Skip Navigation
Print Evaluations

Evaluation of the Pell Grant Experiments Under the Experimental Sites Initiative

Contract Information

Current Status:

Data collection is underway.

Duration:

September 2012 – September 2019

Cost:

$2,941,098

Contract Number:

ED-IES-12-C-0097

Contractor(s):

Social Policy Research Associates
Mathematica Policy Research

Contact:

Federal Pell grants are considered the foundation of higher education financial aid for low-income students. However, under current rules, otherwise income-eligible students who already have a bachelor's degree (BA) or who want to enroll in short-term (less than 15 weeks and 600 hours) programs are restricted from obtaining these grants. Given unemployment rates above 8.5 percent in 2011 and reports of unfilled openings for skilled jobs in some occupations, postsecondary institutions called for expanding Pell grants to help fill the skill training gap for low-income workers. In response, the Office of Federal Student Aid (FSA), under the Experimental Sites Initiative authorized by section 487A(b) of the Higher Education Act of 1965, is conducting demonstrations to test the impacts of eliminating the BA restriction (Experiment #1) and significantly lowering the minimum clock hours/duration restriction (Experiment #2) for students interested in vocational training in high-demand fields. The Institute of Education Sciences designed and is overseeing a rigorous evaluation of these experiments.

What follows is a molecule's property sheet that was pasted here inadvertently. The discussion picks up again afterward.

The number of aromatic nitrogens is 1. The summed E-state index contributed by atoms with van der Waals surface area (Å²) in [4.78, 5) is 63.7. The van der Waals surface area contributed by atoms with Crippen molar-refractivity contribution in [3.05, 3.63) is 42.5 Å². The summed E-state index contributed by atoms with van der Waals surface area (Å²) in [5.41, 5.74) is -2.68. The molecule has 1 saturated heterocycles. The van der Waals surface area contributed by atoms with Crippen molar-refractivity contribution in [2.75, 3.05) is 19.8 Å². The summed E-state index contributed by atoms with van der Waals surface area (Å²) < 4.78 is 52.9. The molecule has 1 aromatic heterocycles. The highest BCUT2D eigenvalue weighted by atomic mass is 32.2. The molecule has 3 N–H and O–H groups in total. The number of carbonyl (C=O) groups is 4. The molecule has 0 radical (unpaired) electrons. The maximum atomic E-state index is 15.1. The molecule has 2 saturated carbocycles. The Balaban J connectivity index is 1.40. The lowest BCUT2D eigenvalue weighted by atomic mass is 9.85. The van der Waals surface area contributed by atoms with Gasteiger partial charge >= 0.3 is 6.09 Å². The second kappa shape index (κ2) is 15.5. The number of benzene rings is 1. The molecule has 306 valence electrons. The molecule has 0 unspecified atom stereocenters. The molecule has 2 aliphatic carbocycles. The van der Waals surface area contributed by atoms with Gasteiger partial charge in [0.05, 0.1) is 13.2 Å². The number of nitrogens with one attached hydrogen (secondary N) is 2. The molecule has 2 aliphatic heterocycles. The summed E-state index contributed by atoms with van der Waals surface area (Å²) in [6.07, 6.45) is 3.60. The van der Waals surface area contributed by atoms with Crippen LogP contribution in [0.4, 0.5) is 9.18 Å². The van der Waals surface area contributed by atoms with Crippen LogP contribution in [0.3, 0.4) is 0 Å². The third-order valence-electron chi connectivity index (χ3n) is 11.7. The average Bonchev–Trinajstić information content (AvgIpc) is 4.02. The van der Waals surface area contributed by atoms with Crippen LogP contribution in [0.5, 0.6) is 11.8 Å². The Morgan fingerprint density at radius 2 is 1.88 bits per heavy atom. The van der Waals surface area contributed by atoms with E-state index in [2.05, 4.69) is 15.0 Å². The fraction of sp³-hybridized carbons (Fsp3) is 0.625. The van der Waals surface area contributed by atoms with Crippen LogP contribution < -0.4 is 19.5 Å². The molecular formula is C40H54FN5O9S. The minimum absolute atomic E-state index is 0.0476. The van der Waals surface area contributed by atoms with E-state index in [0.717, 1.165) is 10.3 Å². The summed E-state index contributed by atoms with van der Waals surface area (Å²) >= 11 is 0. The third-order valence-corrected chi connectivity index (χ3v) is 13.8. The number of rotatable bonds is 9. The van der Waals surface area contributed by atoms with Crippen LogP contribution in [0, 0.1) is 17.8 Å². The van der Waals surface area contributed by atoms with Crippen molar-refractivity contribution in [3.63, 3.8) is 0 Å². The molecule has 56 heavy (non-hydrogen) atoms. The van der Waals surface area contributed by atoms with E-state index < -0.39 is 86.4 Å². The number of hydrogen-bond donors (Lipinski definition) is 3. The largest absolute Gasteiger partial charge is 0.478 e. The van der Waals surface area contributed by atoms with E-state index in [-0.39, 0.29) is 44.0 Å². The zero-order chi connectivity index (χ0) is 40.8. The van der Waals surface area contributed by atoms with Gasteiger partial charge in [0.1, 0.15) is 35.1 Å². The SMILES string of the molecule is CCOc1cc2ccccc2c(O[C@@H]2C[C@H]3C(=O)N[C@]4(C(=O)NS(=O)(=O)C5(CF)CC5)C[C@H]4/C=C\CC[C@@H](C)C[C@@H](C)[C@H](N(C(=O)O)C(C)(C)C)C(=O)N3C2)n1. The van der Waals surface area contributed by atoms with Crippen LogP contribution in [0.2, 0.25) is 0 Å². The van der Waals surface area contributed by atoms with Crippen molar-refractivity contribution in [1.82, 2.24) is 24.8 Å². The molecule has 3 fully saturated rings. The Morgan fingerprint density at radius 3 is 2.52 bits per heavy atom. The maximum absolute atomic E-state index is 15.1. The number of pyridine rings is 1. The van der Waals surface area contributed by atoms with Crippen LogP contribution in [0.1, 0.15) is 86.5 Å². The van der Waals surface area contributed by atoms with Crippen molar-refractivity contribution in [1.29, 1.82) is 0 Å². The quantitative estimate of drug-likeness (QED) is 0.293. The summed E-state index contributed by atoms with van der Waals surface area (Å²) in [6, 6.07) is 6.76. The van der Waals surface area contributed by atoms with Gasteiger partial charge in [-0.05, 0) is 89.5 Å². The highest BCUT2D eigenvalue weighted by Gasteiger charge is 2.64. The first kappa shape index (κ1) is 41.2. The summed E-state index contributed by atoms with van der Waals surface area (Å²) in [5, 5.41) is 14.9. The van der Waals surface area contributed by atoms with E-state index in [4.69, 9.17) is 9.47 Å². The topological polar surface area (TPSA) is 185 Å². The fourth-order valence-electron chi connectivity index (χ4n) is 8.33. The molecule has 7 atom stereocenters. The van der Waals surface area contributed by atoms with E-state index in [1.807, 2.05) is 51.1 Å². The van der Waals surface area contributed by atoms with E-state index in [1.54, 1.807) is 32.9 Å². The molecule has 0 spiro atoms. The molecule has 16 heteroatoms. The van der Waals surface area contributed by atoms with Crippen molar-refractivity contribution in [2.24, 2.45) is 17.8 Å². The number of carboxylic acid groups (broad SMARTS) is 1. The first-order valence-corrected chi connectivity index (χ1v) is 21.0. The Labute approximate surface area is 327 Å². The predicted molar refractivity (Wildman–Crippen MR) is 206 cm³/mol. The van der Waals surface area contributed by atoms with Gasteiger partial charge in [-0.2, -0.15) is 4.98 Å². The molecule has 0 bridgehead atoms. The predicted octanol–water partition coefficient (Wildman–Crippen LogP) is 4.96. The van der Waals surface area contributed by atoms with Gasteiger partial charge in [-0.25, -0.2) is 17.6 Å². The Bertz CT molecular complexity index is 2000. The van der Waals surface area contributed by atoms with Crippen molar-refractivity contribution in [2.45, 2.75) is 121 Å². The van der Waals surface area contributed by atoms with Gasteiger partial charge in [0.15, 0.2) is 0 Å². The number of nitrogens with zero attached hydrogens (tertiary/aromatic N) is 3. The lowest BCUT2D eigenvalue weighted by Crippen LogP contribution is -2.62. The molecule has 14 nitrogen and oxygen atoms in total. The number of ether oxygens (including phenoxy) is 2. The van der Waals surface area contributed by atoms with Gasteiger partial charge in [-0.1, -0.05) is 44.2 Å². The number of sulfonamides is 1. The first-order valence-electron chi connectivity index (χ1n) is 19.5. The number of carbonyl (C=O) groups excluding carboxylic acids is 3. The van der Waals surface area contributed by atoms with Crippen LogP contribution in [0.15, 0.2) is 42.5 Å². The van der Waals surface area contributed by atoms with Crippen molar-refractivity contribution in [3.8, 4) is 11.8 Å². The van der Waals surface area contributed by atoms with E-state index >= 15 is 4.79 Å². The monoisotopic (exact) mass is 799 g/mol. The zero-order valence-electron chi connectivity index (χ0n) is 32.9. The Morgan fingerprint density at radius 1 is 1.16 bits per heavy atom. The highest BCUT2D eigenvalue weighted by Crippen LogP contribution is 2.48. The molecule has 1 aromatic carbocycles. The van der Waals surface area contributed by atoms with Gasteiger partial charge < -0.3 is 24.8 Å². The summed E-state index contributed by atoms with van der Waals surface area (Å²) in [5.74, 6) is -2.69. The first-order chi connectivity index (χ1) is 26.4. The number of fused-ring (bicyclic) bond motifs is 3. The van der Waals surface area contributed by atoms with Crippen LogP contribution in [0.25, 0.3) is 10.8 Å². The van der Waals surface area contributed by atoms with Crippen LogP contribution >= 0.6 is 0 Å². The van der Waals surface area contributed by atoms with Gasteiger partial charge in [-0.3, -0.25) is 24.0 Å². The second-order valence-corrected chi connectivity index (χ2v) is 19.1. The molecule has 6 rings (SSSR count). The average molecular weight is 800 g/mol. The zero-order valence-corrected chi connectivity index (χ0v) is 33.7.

• Does expanding Pell grant eligibility to include income-eligible students with a bachelor's degree (Experiment #1) and/or to cover shorter-term programs (Experiment #2) improve access to job training?
  • Does expanding Pell grant eligibility to these groups affect financial aid receipt and/or student debt?
  • Do these two Pell grant experiments improve persistence and completion rates?
  • Is there any evidence of an impact on employment and earnings?

Close to 50 higher education institutions that chose to participate have identified nearly 3,000 students eligible for the experiments between the 2012-2013 and 2016-2017 financial aid award years. Students were randomly assigned to receive a Pell grant or not to receive a Pell grant in their financial aid package. Student administrative data from participating higher education institutions are being collected in the fall of 2016, 2017, and 2018 to allow for the maximum number of study participants to complete their programs. Data collection also includes student administrative records on financial aid receipt from the Office of Federal Student Aid and, potentially, earnings data from the Social Security Administration. These data will be analyzed to address the four research questions.

Key findings will be available after the study report is published.

The report for the study is expected in early fall 2020 and will be announced http://ies.ed.gov/ncee/.